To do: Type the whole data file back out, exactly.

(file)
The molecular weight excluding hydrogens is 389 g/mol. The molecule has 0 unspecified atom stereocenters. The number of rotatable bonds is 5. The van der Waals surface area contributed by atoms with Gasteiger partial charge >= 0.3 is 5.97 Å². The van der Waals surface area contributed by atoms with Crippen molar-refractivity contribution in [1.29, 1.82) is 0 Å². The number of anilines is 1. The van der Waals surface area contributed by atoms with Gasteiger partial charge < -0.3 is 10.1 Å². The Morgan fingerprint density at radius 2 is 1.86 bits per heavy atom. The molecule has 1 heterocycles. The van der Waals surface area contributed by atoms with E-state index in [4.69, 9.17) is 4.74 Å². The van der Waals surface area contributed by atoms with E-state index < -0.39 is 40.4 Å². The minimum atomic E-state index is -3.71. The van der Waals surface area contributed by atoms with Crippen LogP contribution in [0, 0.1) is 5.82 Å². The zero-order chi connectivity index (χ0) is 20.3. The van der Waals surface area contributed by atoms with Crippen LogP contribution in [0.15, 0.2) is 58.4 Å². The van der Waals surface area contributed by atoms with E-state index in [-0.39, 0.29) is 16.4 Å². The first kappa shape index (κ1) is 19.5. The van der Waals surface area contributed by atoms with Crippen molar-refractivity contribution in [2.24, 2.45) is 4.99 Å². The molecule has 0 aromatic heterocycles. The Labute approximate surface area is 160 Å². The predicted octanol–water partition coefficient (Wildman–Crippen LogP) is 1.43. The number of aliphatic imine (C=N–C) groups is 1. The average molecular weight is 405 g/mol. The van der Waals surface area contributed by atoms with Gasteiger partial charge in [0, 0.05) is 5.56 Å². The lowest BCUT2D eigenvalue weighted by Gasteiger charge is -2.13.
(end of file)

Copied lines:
The molecular weight excluding hydrogens is 389 g/mol. The molecule has 0 unspecified atom stereocenters. The number of rotatable bonds is 5. The van der Waals surface area contributed by atoms with Gasteiger partial charge >= 0.3 is 5.97 Å². The van der Waals surface area contributed by atoms with Crippen molar-refractivity contribution in [1.29, 1.82) is 0 Å². The number of anilines is 1. The van der Waals surface area contributed by atoms with Gasteiger partial charge < -0.3 is 10.1 Å². The Morgan fingerprint density at radius 2 is 1.86 bits per heavy atom. The molecule has 1 heterocycles. The van der Waals surface area contributed by atoms with E-state index in [4.69, 9.17) is 4.74 Å². The van der Waals surface area contributed by atoms with E-state index < -0.39 is 40.4 Å². The minimum atomic E-state index is -3.71. The van der Waals surface area contributed by atoms with Crippen LogP contribution in [0, 0.1) is 5.82 Å². The zero-order chi connectivity index (χ0) is 20.3. The van der Waals surface area contributed by atoms with Crippen LogP contribution in [0.15, 0.2) is 58.4 Å². The van der Waals surface area contributed by atoms with E-state index in [-0.39, 0.29) is 16.4 Å². The first kappa shape index (κ1) is 19.5. The van der Waals surface area contributed by atoms with Crippen molar-refractivity contribution in [2.24, 2.45) is 4.99 Å². The molecule has 0 aromatic heterocycles. The Labute approximate surface area is 160 Å². The predicted octanol–water partition coefficient (Wildman–Crippen LogP) is 1.43. The number of aliphatic imine (C=N–C) groups is 1. The average molecular weight is 405 g/mol. The van der Waals surface area contributed by atoms with Gasteiger partial charge in [0, 0.05) is 5.56 Å². The lowest BCUT2D eigenvalue weighted by Gasteiger charge is -2.13.